Do stars come to exact same positions in next same age after completion of axial precession (after all other stars/ astrological sign ruling days are over, the current one comes again after full cycle) as endless cycles of Kalachakra or they have unique, random positions after completion of axial precession.

If the former is true would it imply the exact same star positions mentioned in Vedas, Puranas, Ramayana, Mahabharata repeat again in each axial precession during the same ruling stars?

1 Answer 1


Let me first mention what exactly Axial Precession is for the benefit of those who may be reading this discussion but may not be aware of the phenomenon:

Simply put, Precession, is the wobbling of the Earth which causes the direction of its axis to change over a period of roughly 26,000 years.

The stars we see from earth do not ACTUALLY move rather this is just the apparent movement because of our planet's various assorted motions including the precession. For anyone watching the night sky from Earth the position of the stars changes little by little and as mentioned in this research paper, the star positions change at a rate of roughly 1 degree every 71.6 years or in simpler terms 1 day per 71 years.

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This website mentions:

The North Star around 3000 BC, for instance, was Thuban in the constellation of Draco, while today it is Polaris in Ursa Minor, and in 14,000 AD will become Vega in Lyra, before becoming Thuban again sometime around 23,000 AD.

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This article from the University of Michigan Astronomy Department confirms that over 26,000 years, we see the entire sky precessing around the axis of the ecliptic. This would mean that all the constellations visible from earth would return to their exact position after roughly 26000 years.

However, not ALL celestial bodies might return to the same position as before:

While the stars and constellations looks exactly the same on any one night as they did a year earlier, the same cannot be said about the Moon and planets which have their own schedules and do not return to their same night sky positions on an annual basis. In ancient cultures, the “fixed” stars were therefore considered different to the few strange “stars” which seemed to vary in brightness and wander freely from one zodiac constellation to the next along an apparent path called the ecliptic, whilst obeying a different set of rules all together. These subsequently became known as planets (“wanderers”), and were associated with the gods, namely the five naked-eye planets of Mercury, Venus, Mars, Jupiter, and Saturn.

The closer a planet is to the Sun the more quickly it appears to move in the sky, with Mercury and Venus changing their positions relative to the stars over just a few days, while the outer planets, such as Jupiter and Saturn, appear to drift slowly from one constellation to another every year or two. To be more precise, the Sun spends around 30 days in each zodiac sign, while the Moon spends around 2.5 days, and visits all 12 signs every 28 days. In terms of the planets, Mercury and Venus take around one year to visit all 12 zodiac signs, while Mars takes around 2 years, Jupiter about 12 years, Saturn around 29.5 years, Uranus around 84 years, Neptune about 165 years, while Pluto visits all 12 zodiac constellations once every 248 years or so.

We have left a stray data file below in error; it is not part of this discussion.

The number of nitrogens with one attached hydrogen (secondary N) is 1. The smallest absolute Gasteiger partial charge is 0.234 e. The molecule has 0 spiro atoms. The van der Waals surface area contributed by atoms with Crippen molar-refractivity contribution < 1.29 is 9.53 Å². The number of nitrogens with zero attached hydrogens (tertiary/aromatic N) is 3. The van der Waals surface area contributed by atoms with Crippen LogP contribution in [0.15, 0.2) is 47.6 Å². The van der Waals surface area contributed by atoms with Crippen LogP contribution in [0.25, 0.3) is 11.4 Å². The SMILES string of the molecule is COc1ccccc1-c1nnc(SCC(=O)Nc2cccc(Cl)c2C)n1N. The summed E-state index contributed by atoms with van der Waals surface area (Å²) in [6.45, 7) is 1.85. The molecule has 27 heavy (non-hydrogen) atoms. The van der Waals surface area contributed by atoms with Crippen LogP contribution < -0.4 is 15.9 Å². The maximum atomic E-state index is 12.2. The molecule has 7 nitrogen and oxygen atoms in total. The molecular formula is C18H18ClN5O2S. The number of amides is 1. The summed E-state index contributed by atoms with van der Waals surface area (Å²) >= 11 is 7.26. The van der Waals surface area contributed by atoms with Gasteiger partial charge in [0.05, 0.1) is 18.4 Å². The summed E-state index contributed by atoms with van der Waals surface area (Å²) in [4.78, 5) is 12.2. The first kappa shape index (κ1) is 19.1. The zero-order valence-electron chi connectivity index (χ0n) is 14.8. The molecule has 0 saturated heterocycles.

It is worth remembering that while stars maintain their same relative positions and configuration from one year to the next, they do not retain them over a period of centuries because of Precession. The constellations move one position roughly every 2100 years till they complete the circle in 26000 years to come back to the same position. But the position of the planets and Moon that are included in the Astrologically important 'Navagraha' could be quite different.

So to answer your question - Yes the positions of the stars and constellations as mentioned in the scriptures are the same after each precession cycle but those of the planets and moon might differ hence it is unlikely that EXACT repetition of all astrologically important bodies would be observed. On a side note, this could also be the reason why many Puranas talk about similar events happening in different Yugas differently!

  • Where is the Hindu perspective/reference in the answer? The question itself looks off-topic to me. Commented Oct 26, 2018 at 19:43
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    Fabulous analysis Sir! Reminds me of your blog posts on Astronomy. Commented Oct 28, 2018 at 7:49

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